Ohio’s jobless rate dipped further in December, falling to 4.7 percent — the lowest state unemployment has been overall since October of 2015 — according to new figures released Friday by the Department of Job and Family Services. Unemployment was 4.8 percent in November, and it was 5 percent in December of 2017. The rate also marked the lowest rate for December since 2000, figures show. The number of workers without jobs in Ohio in December totaled 270,000, down 9,000 from November.
Non-union truck drivers arrived Friday at the Toledo Jeep operations to replace 16 union drivers who were pink-slipped Monday by Fiat Chrysler Automobiles — a move that has prompted UAW Local 12 officials to react with anger and dismay. The union insists that Fiat Chrysler’s decision to eliminate the Toledo Truck Terminal and its 88 union drivers was made without negotiations, a violation of Local 12’s contract with Fiat Chrysler.
On Nov. 1, 2006, Toledo’s Owens Corning finally emerged from four years of floundering in Chapter 11 bankruptcy and resumed trading its stock on the New York Stock Exchange. Its price that day was a promising $27.60 a share. Over the next 10 years, OC’s stock gained $23.96 — a respectable 87 percent gain. But over the last 12 months, Owens Corning’s shares are up $42.99, an 83 percent gain.
Muck Rack makes it simple to find people, tweets, or articles that mention any name, keyword, company, hashtag etc. We've compiled this guide to help you make the most of your search.
Selecting a term
Start searching tweets, articles from media outlets, articles mentioned in tweets, journalists'
names, titles and bios with some suggested searches:
Companies or Topics (e.g. iPhone, Microsoft)
Phrases (e.g. "cloud computing") — use quotes to keep the terms together
Twitter handles (e.g. @username) — returns those who have mentioned or replied to
Names (e.g. "David Pogue")
Hashtags (e.g. #sxsw, #london2012)
Bio details (e.g. vegan, Olympics, father)
Muck Rack's Advanced Search allows for many boolean operators.
Find results that mention multiple specified terms, use AND or
+. For example, ensure each result contains both Elon Musk and Mark Zuckerberg by
searching Musk AND Zuckerberg or Musk + Zuckerberg.
Use the operators OR or , to broaden your search when you'd like either of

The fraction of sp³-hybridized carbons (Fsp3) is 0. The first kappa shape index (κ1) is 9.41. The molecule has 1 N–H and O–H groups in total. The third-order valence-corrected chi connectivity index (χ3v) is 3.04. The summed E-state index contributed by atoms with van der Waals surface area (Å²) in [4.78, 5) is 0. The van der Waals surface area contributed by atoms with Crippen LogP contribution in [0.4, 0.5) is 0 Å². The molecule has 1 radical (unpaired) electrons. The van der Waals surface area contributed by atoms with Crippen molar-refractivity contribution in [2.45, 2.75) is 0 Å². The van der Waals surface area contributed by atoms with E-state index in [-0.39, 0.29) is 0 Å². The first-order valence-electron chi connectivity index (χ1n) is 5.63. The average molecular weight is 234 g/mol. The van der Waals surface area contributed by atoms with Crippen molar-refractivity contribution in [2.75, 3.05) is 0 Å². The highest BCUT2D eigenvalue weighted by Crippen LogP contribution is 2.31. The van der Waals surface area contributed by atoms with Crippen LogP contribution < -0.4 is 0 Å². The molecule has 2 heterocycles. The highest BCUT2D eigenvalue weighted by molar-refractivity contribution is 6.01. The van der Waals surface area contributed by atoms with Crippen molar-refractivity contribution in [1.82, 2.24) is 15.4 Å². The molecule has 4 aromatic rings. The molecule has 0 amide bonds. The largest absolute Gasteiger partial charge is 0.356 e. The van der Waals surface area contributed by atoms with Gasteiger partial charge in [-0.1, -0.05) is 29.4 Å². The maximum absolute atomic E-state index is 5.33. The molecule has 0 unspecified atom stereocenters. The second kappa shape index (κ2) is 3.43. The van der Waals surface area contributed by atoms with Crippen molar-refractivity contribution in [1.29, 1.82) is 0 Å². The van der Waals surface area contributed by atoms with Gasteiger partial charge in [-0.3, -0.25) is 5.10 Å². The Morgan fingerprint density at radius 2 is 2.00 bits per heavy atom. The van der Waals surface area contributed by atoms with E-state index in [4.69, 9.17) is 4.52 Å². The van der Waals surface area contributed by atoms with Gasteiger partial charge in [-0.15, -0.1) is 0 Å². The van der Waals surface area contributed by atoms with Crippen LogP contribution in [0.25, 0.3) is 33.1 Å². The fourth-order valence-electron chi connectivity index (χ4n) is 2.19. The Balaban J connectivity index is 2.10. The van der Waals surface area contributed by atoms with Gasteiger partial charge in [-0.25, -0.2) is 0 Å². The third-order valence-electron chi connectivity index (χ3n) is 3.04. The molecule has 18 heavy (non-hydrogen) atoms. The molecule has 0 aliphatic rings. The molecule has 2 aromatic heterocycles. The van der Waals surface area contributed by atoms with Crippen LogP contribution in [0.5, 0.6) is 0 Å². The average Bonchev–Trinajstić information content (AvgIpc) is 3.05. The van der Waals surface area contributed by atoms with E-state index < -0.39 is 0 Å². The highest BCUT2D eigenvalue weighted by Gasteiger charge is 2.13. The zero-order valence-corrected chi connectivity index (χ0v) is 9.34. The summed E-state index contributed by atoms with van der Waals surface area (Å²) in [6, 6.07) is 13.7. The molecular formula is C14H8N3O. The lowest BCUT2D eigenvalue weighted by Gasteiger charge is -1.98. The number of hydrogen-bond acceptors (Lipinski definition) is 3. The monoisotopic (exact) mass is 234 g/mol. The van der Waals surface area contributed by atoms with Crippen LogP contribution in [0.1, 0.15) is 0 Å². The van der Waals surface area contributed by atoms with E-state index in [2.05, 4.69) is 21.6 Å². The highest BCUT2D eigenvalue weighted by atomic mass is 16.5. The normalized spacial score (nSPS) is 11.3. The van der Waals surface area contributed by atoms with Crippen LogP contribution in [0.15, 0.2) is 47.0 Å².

multiple terms to appear in results. (This is the default behavior of our search when no operators
are used). For example, results will contain either cake or cookie by searching cake OR cookie or cake,cookie
Use NOT or - to subtract results from your search. For
example, searching Disney will yield results about the Walt Disney Company as well as Walt Disney
World Resort. To exclude mentions of Disney World, search for Disney -World or Disney
When using one of these operators with a phrase, enclose it in quotation marks. For example, you can
find results about smartphones excluding Apple's iPhone 4S by searching smartphone -"iPhone
Exact case matching or punctuation
If you're searching for a brand name or keyword that relies on specific punctuation marks or capitalization, you can
find results that match your exact query by adding matchcase: before the keyword you're searching for, like matchcase:E*TRADE .
Use parentheses to separate multiple
boolean phrases. For example, to find journalists talking about having fun in Disney World or
Disneyland, search for ("disney world" OR disneyland) AND fun.
An asterisk can be used to search for any variation of a root word truncated by the asterisk. For example, searching for admin* will return results for administrator, administration, administer, administered, etc.
A near operator is an AND operator where you can control the distance between the words. You can vary the distance the near operation uses by adding a forward slash and number (between 0-99) such as strawberries NEAR/10 "whipped cream", which means the strawberries must exist within 10 words of "whipped cream".